Activision Blizzard, Inc. (NASDAQ:ATVI) has launched ‘Destiny’, what is being touted as the most expensive game in video game industry. Although the company has spent $180 million in development of the game, if the figures for promotion and royalties to gaming console manufacturers is included the total comes to around $500 million. The Street is divided in views regarding the game, while some feel that Activision Blizzard has spent too much on just one game others believe that the money that has gone in making this game will ensure that it becomes a grand success. Michael Pachter, managing director of equity research at Wedbush Securities, recently discussed on CNBC whether making such an expensive game is a wise move by Activision Blizzard, Inc. (NASDAQ:ATVI).


“[…] Of course they are going to break even, they are going to make money, the marketing budget is something that will support sales. We actually saw a prime time television advertising, Sunday night and Monday night on American football […] So Activision is all-in on this game, it’s probably going to sell 12 to 15 million units in the next few months […],” Pachter said.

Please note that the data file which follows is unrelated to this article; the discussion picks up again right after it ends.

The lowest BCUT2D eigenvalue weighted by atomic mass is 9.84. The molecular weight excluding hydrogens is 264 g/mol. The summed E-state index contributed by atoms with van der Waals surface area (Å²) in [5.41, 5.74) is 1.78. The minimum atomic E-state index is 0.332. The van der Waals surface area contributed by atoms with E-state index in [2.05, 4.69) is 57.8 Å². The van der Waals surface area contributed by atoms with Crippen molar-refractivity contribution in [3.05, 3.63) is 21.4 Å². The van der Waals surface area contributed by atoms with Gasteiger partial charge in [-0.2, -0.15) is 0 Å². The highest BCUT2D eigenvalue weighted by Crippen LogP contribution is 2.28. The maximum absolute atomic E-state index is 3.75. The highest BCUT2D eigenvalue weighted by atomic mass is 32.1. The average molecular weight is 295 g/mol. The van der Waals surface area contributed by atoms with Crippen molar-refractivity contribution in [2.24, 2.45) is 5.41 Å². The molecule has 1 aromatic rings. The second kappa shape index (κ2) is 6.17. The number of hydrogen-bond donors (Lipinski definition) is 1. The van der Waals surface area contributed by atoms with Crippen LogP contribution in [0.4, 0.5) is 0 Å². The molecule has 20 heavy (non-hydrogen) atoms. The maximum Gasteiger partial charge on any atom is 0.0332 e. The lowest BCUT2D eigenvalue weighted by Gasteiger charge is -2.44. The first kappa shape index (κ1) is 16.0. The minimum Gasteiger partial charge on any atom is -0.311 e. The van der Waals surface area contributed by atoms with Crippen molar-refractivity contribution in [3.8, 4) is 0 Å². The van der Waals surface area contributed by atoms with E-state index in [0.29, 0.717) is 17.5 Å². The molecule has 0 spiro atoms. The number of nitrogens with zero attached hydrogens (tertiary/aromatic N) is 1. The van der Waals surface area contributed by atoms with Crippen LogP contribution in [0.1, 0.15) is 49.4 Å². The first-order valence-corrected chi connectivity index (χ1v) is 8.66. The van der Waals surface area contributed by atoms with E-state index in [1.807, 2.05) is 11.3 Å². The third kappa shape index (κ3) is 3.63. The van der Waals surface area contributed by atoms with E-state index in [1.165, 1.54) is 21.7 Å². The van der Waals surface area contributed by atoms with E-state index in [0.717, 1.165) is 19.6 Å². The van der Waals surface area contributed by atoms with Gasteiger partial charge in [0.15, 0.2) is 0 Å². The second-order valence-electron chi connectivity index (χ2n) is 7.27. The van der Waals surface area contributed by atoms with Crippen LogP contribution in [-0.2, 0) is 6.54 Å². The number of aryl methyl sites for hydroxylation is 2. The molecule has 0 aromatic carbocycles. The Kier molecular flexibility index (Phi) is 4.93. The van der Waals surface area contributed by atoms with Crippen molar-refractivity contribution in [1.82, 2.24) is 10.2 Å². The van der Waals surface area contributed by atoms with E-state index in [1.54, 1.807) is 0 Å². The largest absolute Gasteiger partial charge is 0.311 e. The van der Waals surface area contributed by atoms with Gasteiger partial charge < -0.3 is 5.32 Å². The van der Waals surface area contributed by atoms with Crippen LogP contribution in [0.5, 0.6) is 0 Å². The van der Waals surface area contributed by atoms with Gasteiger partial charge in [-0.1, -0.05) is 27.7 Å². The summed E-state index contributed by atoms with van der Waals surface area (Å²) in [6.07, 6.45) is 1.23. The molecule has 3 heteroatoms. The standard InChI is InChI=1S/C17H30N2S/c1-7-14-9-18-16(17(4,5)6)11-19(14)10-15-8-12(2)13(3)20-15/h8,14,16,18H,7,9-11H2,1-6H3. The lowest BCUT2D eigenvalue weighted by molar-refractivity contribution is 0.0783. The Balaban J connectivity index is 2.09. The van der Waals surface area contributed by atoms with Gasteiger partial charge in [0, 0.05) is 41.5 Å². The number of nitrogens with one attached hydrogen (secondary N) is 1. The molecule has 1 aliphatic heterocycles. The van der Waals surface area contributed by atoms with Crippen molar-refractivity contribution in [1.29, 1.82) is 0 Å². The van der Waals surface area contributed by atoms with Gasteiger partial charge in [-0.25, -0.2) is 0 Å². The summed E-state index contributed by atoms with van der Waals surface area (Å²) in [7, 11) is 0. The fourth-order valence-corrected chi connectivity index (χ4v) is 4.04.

Patcher feels that the downloads, which will be launched for this game later, will provide recurring revenues to Activision Blizzard, Inc. (NASDAQ:ATVI) and will ensure that the company keeps on making money on this game. He believes that even if Destiny doesn’t turn out to be the biggest game in history, a place currently occupied by the Grand Theft Auto series, it can achieve half of its the success. Patcher revealed that he found the graphics of the game to be the best that he has ever seen, saying that it’s almost as realistic as watching a movie.

As of June 30, 2014, Israel Englander’s Millennium Management owns over 5.4 million shares in Activision Blizzard, Inc. (NASDAQ:ATVI).

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Ritesh Anan is a full-time derivatives trader. Though he firmly believes in the power of Technical Analysis, he is also a lifelong student of macroeconomics. In his free time, he reads anything and everything that comes from Robert J. Shiller, George Soros and Nassim Nicholas Taleb.